Nav: Home

Can mice really mirror humans when it comes to cancer?

January 18, 2018

EAST LANSING, Mich. -- A new Michigan State University study is helping to answer a pressing question among scientists of just how close mice are to people when it comes to researching cancer.

The findings, now published in PLOS Genetics, reveal how mice can actually mimic human breast cancer tissue and its genes, even more so than previously thought, as well as other cancers including lung, oral and esophagus.

According to the Centers for Disease Control, cancer is the second leading cause of death among Americans next to heart disease.

"Just like human breast cancer, there are many subtypes that can be found in mice," said Eran Andrechek, co-author and physiology professor whose work focuses on the genetic makeup of cancer. "Our work outlines the genetic similarities of the tissue and cells in different types of tumors and shows the strong relationships mice can have to other human cancers too."

Different tumor subtypes can include glandular, which include the mammary glands, as well as squamous, which are very rare and involve epithelial cells that line the inside of the breast.

Andrechek's federally funded study looked at mice containing all subtypes and compared the makeup of the rodent tumors and the way the genes acted, known as gene expression, to human tumor data.

He found that not only did the genes act the same in certain breast cancers but the gene similarities were active in other cancers as well.

"Groups of genes were also being expressed similarly in the lung, oral and esophageal tumors," Andrechek said. "For example, mouse mammary tumors shared a signaling pathway that is found in human lung cancer and controls how cells reproduce and move from one location to another."

Because tumors have distinct genes, the way they act or send signals can help scientists identify and define the specific kind of cancer they're dealing with in hopes of finding the right treatment.

"Our work will help scientists understand in part what makes the various tumors so unique and such a challenge to treat," Andrechek said. "But even more importantly, for patients, our ability to identify the similarities could allow treatments for other cancers like lung to be used for certain breast cancers down the road."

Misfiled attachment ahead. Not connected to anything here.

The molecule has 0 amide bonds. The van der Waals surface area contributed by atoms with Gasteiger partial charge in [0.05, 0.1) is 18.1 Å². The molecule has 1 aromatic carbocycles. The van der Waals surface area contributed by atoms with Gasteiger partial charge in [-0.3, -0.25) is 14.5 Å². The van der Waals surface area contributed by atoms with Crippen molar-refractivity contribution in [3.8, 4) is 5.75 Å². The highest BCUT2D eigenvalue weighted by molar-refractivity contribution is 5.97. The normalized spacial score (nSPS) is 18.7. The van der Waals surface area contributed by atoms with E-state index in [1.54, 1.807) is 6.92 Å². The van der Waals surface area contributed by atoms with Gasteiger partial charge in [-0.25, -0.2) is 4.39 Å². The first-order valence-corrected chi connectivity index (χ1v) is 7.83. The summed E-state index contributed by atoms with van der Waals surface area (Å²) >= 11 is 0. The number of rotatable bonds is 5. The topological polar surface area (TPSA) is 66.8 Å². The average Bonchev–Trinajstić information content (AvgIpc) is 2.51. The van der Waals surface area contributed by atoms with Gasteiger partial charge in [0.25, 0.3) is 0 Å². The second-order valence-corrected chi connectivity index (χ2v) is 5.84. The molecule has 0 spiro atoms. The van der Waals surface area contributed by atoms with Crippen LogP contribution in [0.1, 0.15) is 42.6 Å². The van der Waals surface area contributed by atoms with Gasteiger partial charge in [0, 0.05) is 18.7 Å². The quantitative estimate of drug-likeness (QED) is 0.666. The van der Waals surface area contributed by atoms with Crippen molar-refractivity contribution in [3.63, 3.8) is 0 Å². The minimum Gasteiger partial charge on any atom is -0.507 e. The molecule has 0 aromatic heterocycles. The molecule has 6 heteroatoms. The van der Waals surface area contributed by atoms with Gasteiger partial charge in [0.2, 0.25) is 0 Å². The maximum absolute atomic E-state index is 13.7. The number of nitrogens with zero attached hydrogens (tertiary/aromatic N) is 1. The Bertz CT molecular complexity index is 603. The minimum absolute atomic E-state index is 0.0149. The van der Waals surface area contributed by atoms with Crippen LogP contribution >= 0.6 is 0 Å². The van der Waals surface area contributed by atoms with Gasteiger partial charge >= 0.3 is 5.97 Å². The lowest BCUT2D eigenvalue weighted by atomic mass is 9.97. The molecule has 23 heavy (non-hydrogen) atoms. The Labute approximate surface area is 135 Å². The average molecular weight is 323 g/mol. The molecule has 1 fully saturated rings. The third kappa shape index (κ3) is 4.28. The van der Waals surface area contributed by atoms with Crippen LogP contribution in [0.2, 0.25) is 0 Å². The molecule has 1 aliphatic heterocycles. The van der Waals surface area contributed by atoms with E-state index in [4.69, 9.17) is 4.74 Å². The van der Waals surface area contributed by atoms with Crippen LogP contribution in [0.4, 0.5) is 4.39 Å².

-end-
The study was funded by the National Institutes of Health and Worldwide Cancer Research.

Michigan State University has been working to advance the common good in uncommon ways for more than 150 years. One of the top research universities in the world, MSU focuses its vast resources on creating solutions to some of the world's most pressing challenges, while providing life-changing opportunities to a diverse and inclusive academic community through more than 200 programs of study in 17 degree-granting colleges.

Michigan State University

Related Cancer Articles:

Radiotherapy for invasive breast cancer increases the risk of second primary lung cancer
East Asian female breast cancer patients receiving radiotherapy have a higher risk of developing second primary lung cancer.
Cancer genomics continued: Triple negative breast cancer and cancer immunotherapy
Continuing PLOS Medicine's special issue on cancer genomics, Christos Hatzis of Yale University, New Haven, Conn., USA and colleagues describe a new subtype of triple negative breast cancer that may be more amenable to treatment than other cases of this difficult-to-treat disease.
Metabolite that promotes cancer cell transformation and colorectal cancer spread identified